As announced last week, the European Data Protection Supervisor (“EDPS”) released on September 23, 2016 an opinion on “coherent enforcement of fundamental rights in the age of big data.” This opinion follows an earlier Preliminary Opinion on privacy and competitiveness in the age of big data, published in 2004 (see our previous blog post here).
According to the EDPS, data-driven technologies and services are important for economic growth, but the users of those services are generally unaware of the nature and extent of the “covert tracking” that fuels the sector. The growing imbalance between consumers and service providers would diminish choice and innovation and threaten the privacy of individuals. In fact, the rights of individuals enshrined in the EU Charter of Fundamental Rights would be threatened by “normative behavior and standards that now prevail in cyberspace.” At the same time, EU rules on data protection, consumer protection, and antitrust and merger control are applied in silos, despite their common objectives.
The EDPS makes three recommendations:
- Better reflect the interests of individuals in big data mergers. While personal data receives increased attention in mergers as a commodity that can be monetized, the merger control rules should be amended so as to make the protection of privacy one of its objectives.
- Create a digital clearinghouse. In order to foster coherence in enforcement of digital rights, the EDPS offers to facilitate the creation of a platform where regulators responsible for the digital sector can come together on a voluntary basis to discuss matters of common interests, such as: the legal regime that is most appropriate for pursuing particular cases or complaints related to online services, how data protection and consumer protection standards can inform “theories of harm” under competition law, the impact of sanctions and remedies on digital rights, and interests and synergies between enforcement bodies.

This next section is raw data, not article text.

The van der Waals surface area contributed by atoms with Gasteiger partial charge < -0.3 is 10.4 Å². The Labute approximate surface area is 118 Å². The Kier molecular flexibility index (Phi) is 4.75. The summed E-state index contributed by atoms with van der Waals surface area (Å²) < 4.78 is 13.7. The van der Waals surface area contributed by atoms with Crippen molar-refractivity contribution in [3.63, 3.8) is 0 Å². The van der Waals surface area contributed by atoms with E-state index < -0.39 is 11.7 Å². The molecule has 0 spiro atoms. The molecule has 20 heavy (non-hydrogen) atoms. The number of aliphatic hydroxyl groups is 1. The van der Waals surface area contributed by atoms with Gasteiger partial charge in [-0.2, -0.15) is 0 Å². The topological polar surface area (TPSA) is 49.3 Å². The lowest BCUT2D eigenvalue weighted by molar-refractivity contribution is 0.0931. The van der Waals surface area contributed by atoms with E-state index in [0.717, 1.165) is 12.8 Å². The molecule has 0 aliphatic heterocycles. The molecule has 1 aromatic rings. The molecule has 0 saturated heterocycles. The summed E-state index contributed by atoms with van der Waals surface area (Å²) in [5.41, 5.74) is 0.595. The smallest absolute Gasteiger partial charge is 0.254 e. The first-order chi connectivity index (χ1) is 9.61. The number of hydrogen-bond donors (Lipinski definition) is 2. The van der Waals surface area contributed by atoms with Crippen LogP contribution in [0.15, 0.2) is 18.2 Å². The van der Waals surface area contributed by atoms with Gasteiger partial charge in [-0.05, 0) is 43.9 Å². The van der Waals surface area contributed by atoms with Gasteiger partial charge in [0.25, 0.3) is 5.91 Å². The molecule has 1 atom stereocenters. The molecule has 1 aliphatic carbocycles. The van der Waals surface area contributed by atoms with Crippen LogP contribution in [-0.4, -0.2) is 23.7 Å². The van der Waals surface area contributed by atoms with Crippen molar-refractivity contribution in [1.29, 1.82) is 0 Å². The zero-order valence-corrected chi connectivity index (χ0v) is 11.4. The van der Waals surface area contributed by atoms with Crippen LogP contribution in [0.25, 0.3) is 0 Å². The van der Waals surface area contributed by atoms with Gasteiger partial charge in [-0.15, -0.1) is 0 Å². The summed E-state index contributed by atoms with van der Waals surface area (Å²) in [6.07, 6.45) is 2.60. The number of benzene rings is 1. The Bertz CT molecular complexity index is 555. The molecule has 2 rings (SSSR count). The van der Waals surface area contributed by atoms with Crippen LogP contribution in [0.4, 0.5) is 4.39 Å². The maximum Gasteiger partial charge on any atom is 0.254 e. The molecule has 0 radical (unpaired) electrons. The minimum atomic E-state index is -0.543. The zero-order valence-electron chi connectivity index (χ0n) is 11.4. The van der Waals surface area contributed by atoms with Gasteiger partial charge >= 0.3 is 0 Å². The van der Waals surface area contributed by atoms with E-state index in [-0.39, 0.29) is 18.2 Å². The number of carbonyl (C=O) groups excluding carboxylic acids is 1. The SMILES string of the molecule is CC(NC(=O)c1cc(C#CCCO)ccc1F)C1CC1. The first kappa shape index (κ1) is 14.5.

- Create an EU values-based common area on the web. In an attempt to disrupt the binary choice between free services that rely on tracking for income out of advertising and paid-for services, the EDPS proposes to create a “common area” for individuals to interact without fear of being tracked in which the EU Charter’s rights are fully respected. Existing services developed by civil society and developer initiatives could serve as a model and pool of experience in this area.
On September 29, 2016 the EDPS and the European consumer organization BEUC will host a joint conference on “Big Data: individual rights and smart enforcement.” Speakers include EU Commissioner for Competition Margrethe Vestager, Federal Trade Commissioner Terrell McSweeny, BEUC Director General Monique Goyens, and the EDPS, Giovanni Buttarelli. The conference will bring together leading regulators and experts in the competition, data protection and consumer protection spheres to discuss key areas of economic and societal change and to promote closer dialogue and cooperation among regulatory and enforcement bodies.